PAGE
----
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The Wept of Wish-Ton-Wish: A Tale [NOOK Book]

Overview

This is an EXACT reproduction of a book published before 1923. This IS NOT an OCR'd book with strange characters, introduced typographical errors, and jumbled words. This book may have occasional imperfections such as missing or blurred pages, poor pictures, errant marks, etc. that were either part of the original artifact, or were introduced by the scanning process. We believe this work is culturally important, and despite the imperfections, have elected to bring it back into print as part of our continuing ...
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The Wept of Wish-Ton-Wish: A Tale

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Overview

This is an EXACT reproduction of a book published before 1923. This IS NOT an OCR'd book with strange characters, introduced typographical errors, and jumbled words. This book may have occasional imperfections such as missing or blurred pages, poor pictures, errant marks, etc. that were either part of the original artifact, or were introduced by the scanning process. We believe this work is culturally important, and despite the imperfections, have elected to bring it back into print as part of our continuing commitment to the preservation of printed works worldwide. We appreciate your understanding of the imperfections in the preservation process, and hope you enjoy this valuable book.
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Product Details

  • BN ID: 2940023256825
  • Publisher: Philadelphia, Carey, Lea, & Blanchard
  • Format: eBook
  • Edition description: Digitized from 1836 volume
  • File size: 449 KB

Meet the Author

James Fenimore Cooper
James Fenimore Cooper
James Fenimore Cooper is considered by many to be America's first great novelist. His most popular work, The Last of the Mohicans, has remained one of the most widely read novels throughout the world, greatly influencing the way many cultures have viewed both the American Indians and the frontier period of U.S. history.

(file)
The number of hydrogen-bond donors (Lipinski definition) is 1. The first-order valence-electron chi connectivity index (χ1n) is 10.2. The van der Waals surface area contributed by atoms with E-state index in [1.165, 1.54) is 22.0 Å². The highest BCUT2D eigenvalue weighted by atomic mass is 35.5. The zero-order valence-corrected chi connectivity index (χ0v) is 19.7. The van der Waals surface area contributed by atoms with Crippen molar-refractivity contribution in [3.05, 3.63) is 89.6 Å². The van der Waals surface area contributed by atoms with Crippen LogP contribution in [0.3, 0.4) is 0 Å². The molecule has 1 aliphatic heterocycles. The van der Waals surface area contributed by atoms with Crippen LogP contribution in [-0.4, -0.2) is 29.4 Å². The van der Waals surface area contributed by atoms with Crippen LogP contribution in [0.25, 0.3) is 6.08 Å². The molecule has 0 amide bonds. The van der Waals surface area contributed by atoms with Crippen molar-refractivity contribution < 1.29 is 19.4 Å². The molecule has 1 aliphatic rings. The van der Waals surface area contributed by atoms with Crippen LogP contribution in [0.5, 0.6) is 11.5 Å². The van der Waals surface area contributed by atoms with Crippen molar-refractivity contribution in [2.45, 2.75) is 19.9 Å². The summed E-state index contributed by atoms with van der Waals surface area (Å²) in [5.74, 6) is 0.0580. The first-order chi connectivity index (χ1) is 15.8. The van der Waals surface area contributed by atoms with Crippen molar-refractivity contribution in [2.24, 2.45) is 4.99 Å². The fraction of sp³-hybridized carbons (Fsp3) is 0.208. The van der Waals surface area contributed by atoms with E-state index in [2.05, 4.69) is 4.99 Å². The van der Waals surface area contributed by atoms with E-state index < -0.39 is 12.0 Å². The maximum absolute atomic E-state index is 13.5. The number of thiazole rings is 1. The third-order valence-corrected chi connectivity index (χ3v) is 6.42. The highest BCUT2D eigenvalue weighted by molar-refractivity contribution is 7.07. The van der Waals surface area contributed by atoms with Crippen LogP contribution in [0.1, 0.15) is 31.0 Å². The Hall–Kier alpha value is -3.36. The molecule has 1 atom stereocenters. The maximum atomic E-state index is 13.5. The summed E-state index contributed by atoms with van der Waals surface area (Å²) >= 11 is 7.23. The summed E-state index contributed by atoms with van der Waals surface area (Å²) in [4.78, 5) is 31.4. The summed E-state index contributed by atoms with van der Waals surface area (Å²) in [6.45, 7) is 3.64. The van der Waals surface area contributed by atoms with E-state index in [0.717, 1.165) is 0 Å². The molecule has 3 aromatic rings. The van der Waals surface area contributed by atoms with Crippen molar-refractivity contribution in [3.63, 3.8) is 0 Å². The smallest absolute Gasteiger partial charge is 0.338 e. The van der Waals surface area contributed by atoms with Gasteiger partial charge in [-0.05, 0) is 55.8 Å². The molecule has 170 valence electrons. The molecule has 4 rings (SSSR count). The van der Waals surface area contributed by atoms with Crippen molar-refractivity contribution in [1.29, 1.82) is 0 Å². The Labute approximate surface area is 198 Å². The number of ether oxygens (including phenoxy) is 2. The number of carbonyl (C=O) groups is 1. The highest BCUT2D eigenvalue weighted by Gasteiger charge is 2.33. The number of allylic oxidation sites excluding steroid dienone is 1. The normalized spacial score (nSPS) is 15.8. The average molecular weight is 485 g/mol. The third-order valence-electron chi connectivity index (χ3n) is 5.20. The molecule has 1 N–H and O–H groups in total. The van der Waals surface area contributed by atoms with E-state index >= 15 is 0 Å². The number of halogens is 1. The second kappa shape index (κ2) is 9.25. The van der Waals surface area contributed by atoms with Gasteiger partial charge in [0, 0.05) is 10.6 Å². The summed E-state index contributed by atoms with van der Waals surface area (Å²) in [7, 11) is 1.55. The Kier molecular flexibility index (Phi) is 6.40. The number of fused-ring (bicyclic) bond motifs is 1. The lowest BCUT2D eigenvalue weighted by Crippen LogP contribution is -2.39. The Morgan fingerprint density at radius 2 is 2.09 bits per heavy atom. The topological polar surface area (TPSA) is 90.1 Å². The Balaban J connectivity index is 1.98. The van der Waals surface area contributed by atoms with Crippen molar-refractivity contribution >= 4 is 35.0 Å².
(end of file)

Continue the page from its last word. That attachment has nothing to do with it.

Biography

James Cooper (he added the Fenimore when he was in his 30s) was born September 15, 1789, in Burlington, New Jersey, to William Cooper and Elizabeth Fenimore Cooper. In 1790 the family moved to the frontier country of upstate New York, where William established a village he called Cooperstown. Although cushioned by wealth and William's status as landlord and judge, the Coopers found pioneering to be rugged, and only 7 of the 13 Cooper children survived their early years. All the hardship notwithstanding, according to family reports, the young James loved the wilderness. Years later, he wrote The Pioneers (1823) about Cooperstown in the 1790s, but many of his other books draw deeply on his childhood experiences of the frontier as well.

Cooper was sent to Yale in 1801 but he was expelled in 1805 for setting off an explosion in another student's room. Afterward, as a midshipman in the fledgling U.S. Navy, he made Atlantic passages and served at an isolated post on Lake Ontario. Cooper resigned his commission in 1811 to marry Susan Augusta De Lancey, the daughter of a wealthy New York State family. During the next decade, however, a series of bad investments and legal entanglements reduced his inheritance to the verge of bankruptcy.